After one such meeting a new graduate came to me to say she didn’t understand one of the points discussed about a new system enhancement.
" We are so entrenched in working around legacy practices and systems we end up perpetuating processes and practices that may not make sense. "
Lara Douglas, Head of Credit Regulatory Reporting, ANZ
I patiently explained in order to ensure users understood how to use the enhancement properly we had agreed to set up a spreadsheet to mirror what was being keyed into a system. This spreadsheet would be populated by the very same person who was keying in the data and we would use it to check the system was performing correctly.
It was only later that day I stopped to think and realised what a meaningless process we had all readily agreed to set up.
We hire Masters graduates in the hope they will have or develop the skills to analyse internal and external information, ensuring the bank complies with regulatory and statutory financial requirements.
But a perhaps even more crucial reason for hiring these people is exactly what happened with our spreadsheet system: smart, fresh eyes see things we don’t and ask innocent questions that make me and other senior leaders stop and think.
Inevitably and especially in large, complex, established institutions like banks we are so entrenched in working around legacy practices and systems we end up perpetuating processes and practices that may not make sense.
This system enhancement was far from an isolated example.
Another question often comes up: “Why is someone else from outside my team presenting my analysis in meetings with senior leaders? Why aren’t I presenting it?” Universities wouldn’t dream of this situation.
I really struggle to give a sensible answer to this. If I am trying to instil accountability in my team and ensure team members receive recognition and direct feedback on their work, why indeed am I allowing this to happen?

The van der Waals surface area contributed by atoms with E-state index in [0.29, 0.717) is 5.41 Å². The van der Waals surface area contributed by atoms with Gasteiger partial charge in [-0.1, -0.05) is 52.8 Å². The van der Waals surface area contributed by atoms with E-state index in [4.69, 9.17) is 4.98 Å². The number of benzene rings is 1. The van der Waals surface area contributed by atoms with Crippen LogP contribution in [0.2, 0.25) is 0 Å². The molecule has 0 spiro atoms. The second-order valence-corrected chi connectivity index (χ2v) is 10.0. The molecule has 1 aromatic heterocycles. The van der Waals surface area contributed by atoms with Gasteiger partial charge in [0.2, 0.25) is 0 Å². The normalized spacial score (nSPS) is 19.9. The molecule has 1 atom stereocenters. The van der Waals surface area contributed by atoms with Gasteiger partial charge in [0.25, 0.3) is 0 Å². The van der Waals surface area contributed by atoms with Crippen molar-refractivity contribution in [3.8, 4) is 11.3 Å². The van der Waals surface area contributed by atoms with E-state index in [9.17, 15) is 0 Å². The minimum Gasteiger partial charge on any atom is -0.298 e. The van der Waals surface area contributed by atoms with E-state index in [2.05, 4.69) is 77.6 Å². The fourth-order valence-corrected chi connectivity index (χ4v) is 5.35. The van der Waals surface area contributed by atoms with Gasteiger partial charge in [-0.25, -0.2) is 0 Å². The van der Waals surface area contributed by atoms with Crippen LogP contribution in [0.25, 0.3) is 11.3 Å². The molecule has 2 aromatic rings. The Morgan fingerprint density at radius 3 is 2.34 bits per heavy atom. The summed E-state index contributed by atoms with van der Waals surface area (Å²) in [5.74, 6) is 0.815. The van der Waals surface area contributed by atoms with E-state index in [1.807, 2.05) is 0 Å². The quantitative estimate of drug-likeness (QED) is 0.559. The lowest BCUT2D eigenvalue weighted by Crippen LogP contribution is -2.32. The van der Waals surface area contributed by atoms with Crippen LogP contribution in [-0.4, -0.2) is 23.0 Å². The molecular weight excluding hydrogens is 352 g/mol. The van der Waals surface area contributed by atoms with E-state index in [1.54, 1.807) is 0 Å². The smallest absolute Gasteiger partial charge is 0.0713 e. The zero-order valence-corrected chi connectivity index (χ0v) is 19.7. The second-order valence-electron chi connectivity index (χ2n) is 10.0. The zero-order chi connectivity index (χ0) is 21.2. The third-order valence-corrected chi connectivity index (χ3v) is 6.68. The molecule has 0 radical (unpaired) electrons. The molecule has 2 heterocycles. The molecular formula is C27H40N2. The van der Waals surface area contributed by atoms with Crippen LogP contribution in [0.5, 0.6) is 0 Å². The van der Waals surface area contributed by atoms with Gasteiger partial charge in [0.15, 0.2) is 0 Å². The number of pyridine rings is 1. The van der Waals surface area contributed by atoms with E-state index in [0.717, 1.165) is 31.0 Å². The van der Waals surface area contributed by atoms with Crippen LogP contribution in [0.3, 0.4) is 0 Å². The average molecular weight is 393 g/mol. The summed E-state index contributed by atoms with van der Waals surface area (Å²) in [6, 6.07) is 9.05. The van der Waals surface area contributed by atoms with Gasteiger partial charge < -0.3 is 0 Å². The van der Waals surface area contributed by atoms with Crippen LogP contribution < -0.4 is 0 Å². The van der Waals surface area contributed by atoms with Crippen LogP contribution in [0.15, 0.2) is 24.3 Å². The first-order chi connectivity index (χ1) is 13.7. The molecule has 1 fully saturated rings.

How does that affect engagement and motivation? Indeed, is this compromising the best outcome for the bank?
The more sensible alternative would be for those who have done the work to be always involved in its presentation and interrogation. That is more efficient for the management asking questions, more efficient for my time, more equitable for the participants and just more sensible.
We often read and hear about the complexities and legacy issues of institutions like banks, where 50 years of computing evolution, new reporting requirements and often a lot of mergers and divestments complicate day to day operations.
But what can be overlooked is there are software challenges – human challenges – which come with these hardware technology challenges. Processes build up, mindsets built up, habits are formed.
MORE SYSTEMS, LESS MEANING
It’s not news to me our systems can be convoluted and hard to follow. But it became really clear why it can be hard for all but the most experienced team members to quickly pull out information following another episode with our grads.
One of the graduates was trying to understand the risk calculation for a single customer. She went to three different-but-closely related systems and received three different answers. It left her understandably baffled.
This reminded me of one of my favourite principles from The Organised Mind by Daniel Levitin which is: ‘A mislabelled item or location is worse than an unlabelled item’. I have recently applied this in my home so everyone in my family can find items without having to ask me which one of several possible places I had put it.
So why am I so accepting of the absence this structure at work, where whole teams of people have to work out which one of several possible places the correct information is in? Why aren’t I challenging this more and pushing for change?
These innocent questions have made me reflect on whether I have chosen the right things to let go of or focus upon as a leader. By focusing on delivering through and around accepted limitations am I really helping to take the business forward? Or just continuing via the same framework – which might not be good enough?
Although I like to think of myself as young, with 17 years in the financial services industry I have begun to realise I am more institutionalised than I thought.
When mentoring junior staff in the art of how big companies work, they have as much to teach us as we do them.